sudo umount ./mnt/dev
sudo umount ./mnt/
  1. pop the sd card out of your dev-pc, back into the raspberry, and give pview or any of your samples a spin.

Some of the known bugs and limitations currently existing:
-the code takes the window dimensions and sets up the video-core output to it. due to driver limitations it’s (at least i think) not possible to bind the gles output to the window, it’ll just draw ontop of the desktop with the size of the specified window (and not taking the window-decoration into respect when positioning). tinygl works properly
-there are issues with transparency, errors occur, things aren’t rendered correctly, like fonts etc they are all squares.
-there are issues with textures. not sure what, maybe texture formats, or the default shaders, anyway colors are a bit messed up and require fixing.
-gles1 segfaults due to some transparency thing. only gles2 gets past that error apparently.

There’s still lots of work to do to make it work all smoothly and correctly, but basically it’s proven to work.
Big thx to rdb for helping me debugging even silly issues.
For now i’ll need a bit of sleep.

oh if you guys set up ssh on the raspberry and want to start panda stuff ,be sure to issue this command befor executing anything

export DISPLAY=:0.0

this way your application knows to open panda on the raspberry’s screen and won’t error out. you still get the debug output via ssh.


#2

Yes! I’ve been hoping to see this happen, thank you for sharing your results. Please do keep up the good work.
If this was done a month ago I’d use the Pi2 instead of the non user friendly and expensive Gizmo 2 for my embedded device powered by Panda. However I have another project in mind and I might finally use a Pi this time.

What about 3rd party libraries like Bullet? Have you just compiled panda3d.core or those as well?

About fonts rendering as squares, I have a feeling it has to do with non-power-of-two textures.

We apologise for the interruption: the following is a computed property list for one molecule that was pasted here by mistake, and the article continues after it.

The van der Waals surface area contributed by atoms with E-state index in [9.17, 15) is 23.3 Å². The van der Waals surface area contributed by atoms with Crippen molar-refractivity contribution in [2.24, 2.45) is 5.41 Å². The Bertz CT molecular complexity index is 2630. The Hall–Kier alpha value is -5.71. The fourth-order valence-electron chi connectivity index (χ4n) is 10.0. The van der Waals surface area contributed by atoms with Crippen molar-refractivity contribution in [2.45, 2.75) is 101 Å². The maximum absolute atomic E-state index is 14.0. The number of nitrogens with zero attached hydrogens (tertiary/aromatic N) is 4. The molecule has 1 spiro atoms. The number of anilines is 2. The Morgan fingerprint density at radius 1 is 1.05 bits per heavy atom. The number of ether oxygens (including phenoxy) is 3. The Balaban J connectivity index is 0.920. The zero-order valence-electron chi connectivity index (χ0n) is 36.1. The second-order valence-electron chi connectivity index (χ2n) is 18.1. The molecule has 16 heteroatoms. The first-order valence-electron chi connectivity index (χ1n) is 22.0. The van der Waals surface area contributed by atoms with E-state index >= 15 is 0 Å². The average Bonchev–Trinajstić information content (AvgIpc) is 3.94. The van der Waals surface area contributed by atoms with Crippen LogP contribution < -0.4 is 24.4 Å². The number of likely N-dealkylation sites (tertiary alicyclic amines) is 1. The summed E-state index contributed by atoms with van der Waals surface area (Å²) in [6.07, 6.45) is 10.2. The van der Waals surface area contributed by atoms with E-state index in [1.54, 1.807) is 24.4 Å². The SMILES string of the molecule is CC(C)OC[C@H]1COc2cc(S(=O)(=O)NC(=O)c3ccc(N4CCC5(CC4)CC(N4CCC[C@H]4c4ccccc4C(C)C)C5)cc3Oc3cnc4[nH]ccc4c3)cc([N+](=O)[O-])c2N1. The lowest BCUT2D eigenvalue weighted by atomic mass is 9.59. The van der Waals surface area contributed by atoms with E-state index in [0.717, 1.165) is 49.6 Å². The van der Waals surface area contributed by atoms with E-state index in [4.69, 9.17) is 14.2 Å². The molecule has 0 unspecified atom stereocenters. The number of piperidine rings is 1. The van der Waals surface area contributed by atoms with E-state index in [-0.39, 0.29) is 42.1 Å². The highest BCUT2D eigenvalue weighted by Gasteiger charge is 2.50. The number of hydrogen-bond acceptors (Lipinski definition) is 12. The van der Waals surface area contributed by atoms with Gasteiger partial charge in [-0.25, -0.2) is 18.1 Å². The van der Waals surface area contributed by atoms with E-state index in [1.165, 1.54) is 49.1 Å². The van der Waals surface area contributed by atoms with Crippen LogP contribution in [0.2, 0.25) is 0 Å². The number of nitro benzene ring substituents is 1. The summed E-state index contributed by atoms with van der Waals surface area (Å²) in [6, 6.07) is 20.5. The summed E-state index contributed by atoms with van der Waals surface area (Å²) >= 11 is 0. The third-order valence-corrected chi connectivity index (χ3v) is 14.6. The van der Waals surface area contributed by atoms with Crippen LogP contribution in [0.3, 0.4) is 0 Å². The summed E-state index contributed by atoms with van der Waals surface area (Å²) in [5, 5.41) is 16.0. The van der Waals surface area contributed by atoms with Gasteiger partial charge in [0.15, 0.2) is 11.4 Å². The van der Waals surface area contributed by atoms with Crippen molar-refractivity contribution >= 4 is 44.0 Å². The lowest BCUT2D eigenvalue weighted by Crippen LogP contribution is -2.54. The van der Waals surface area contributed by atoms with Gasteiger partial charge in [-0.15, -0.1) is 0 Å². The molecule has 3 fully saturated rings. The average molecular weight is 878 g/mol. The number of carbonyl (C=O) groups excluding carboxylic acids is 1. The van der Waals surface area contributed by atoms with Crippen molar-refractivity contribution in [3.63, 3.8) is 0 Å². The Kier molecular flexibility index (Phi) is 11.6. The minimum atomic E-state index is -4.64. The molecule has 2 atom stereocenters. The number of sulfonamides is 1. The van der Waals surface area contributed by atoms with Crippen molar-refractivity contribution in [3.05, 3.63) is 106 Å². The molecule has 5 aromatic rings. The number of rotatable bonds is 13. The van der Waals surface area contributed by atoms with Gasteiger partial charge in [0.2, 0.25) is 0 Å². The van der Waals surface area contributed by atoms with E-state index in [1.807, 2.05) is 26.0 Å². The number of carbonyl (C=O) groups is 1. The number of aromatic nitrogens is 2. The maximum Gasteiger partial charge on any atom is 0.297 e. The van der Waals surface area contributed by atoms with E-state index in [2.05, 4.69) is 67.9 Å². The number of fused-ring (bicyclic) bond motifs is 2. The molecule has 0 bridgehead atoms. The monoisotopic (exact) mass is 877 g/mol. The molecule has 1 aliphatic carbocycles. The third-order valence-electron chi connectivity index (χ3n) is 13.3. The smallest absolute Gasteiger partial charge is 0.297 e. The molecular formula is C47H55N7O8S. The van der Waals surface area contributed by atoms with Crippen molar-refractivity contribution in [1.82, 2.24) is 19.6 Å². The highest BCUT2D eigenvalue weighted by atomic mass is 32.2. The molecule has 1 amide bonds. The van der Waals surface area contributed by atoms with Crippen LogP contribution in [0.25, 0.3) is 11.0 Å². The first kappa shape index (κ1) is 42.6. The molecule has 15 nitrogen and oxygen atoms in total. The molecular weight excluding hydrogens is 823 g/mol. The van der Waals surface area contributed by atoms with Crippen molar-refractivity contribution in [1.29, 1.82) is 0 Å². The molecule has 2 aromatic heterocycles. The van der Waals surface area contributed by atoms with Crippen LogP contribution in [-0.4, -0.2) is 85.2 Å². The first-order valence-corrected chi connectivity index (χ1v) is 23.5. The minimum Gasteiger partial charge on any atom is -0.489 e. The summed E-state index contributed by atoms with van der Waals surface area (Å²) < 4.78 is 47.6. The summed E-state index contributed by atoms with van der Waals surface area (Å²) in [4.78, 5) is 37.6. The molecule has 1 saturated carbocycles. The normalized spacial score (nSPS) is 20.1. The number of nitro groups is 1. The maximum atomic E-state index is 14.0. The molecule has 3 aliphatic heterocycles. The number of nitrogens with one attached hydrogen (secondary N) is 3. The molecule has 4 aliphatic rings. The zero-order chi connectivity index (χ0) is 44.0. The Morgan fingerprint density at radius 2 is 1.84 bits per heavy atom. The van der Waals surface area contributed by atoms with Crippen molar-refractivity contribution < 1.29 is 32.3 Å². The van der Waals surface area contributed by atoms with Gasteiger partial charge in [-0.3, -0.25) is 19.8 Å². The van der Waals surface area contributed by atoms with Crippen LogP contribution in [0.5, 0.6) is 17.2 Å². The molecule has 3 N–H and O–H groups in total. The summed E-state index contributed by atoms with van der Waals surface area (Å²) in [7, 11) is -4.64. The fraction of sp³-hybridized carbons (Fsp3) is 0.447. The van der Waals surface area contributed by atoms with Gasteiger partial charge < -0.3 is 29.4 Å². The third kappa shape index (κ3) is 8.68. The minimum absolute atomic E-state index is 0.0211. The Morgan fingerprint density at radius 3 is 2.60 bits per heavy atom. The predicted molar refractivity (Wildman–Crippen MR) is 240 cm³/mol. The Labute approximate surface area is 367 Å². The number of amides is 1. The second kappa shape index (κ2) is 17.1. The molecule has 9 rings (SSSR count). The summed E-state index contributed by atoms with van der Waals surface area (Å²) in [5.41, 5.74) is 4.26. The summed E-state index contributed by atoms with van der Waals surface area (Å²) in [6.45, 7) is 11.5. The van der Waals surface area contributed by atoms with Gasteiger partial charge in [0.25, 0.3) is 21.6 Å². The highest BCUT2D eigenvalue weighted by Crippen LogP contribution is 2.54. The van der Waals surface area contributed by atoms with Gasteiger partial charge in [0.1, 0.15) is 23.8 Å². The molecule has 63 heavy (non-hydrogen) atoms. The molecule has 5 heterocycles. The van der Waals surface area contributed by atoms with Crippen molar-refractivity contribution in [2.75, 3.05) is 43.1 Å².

For sharing files, just upload them to Google Drive or OneDrive.


#3

google-drive link (altho i sorta dislike google services):
https://drive.google.com/file/d/0B48XgkYBTqDlTkVId3B4LW5KZHc/view?usp=sharing

about 3rd party libs, here’s the makepanda status output:

Makepanda Final Status Report
Makepanda: Regular build
Makepanda: Compiler: GCC
Makepanda: Optimize: 3
Makepanda: Keep Pkg: PYTHON DIRECT GL GLES GLES2 TINYDISPLAY EGL OPENAL VORBIS ODE BULLET PANDAPHYSICS ZLIB PNG JPEG TIFF FREETYPE OPENSSL VISION GTK2 MFC WX FLTK X11 XF86DGA XRANDR XCURSOR PANDATOOL PVIEW DEPLOYTOOLS SKEL PANDAFX PANDAPARTICLESYSTEM CONTRIB SSE2 NEON
Makepanda: Omit Pkg: DX9 NVIDIACG EIGEN FMODEX FFMPEG SWSCALE SWRESAMPLE PHYSX SPEEDTREE SQUISH MAYA6 MAYA65 MAYA7 MAYA8 MAYA85 MAYA2008 MAYA2009 MAYA2010 MAYA2011 MAYA2012 MAYA2013 MAYA20135 MAYA2014 MAYA2015 MAYA2016 MAX6 MAX7 MAX8 MAX9 MAX2009 MAX2010 MAX2011 MAX2012 MAX2013 MAX2014 FCOLLADA ASSIMP VRPN FFTW ARTOOLKIT OPENCV DIRECTCAM ROCKET AWESOMIUM CARBON COCOA TOUCHINPUT

So according to that, bullet should be in there.I have not tested it tho.

Textures have quite some problems and require fixes but let’s solve one problem at a time.


#4

Hm, so FFmpeg and Collada is omitted? That’s unfortunate. Are there any video or audio formats Panda can open natively?


#5

There is no technical reason why they are omittet. I just didn’t have the dev-libs of those two installed.
For audio playback you can use vorbis(ogg). For video decoding you’d have to build with ffmpeg support. which shouldn’t be too much of an issue. Tricky with video playback is probably the lack of cpu power for decoding and color-converting the video. You may get away with some codec which gets away with bigger filesize and lower cpu power but for serious applications you’d probably have to drag in the videocore and integrate it more thightly with panda. just my 2 cents tho. i could try to compile with ffmpeg soonish (after setting up my hardware again).
Does the package itself work for you?

[edit] you might be able to use a webcam device as video stream, not sure but could work.


#6

I see.
I’m sorry, I don’t have a Pi2 at the moment to try it out, none of my projects need it so I don’t have one at hand, only bunch of Arduinos. The project I’m talking about I’ll probably working after a month or so.
Hope someone else can try it out before me and share their results.


#7
pi@raspberrypi ~ $ sudo dpkg -i panda3d1.10_1.10.0_armhf.deb
(Reading database ... 96026 files and directories currently installed.)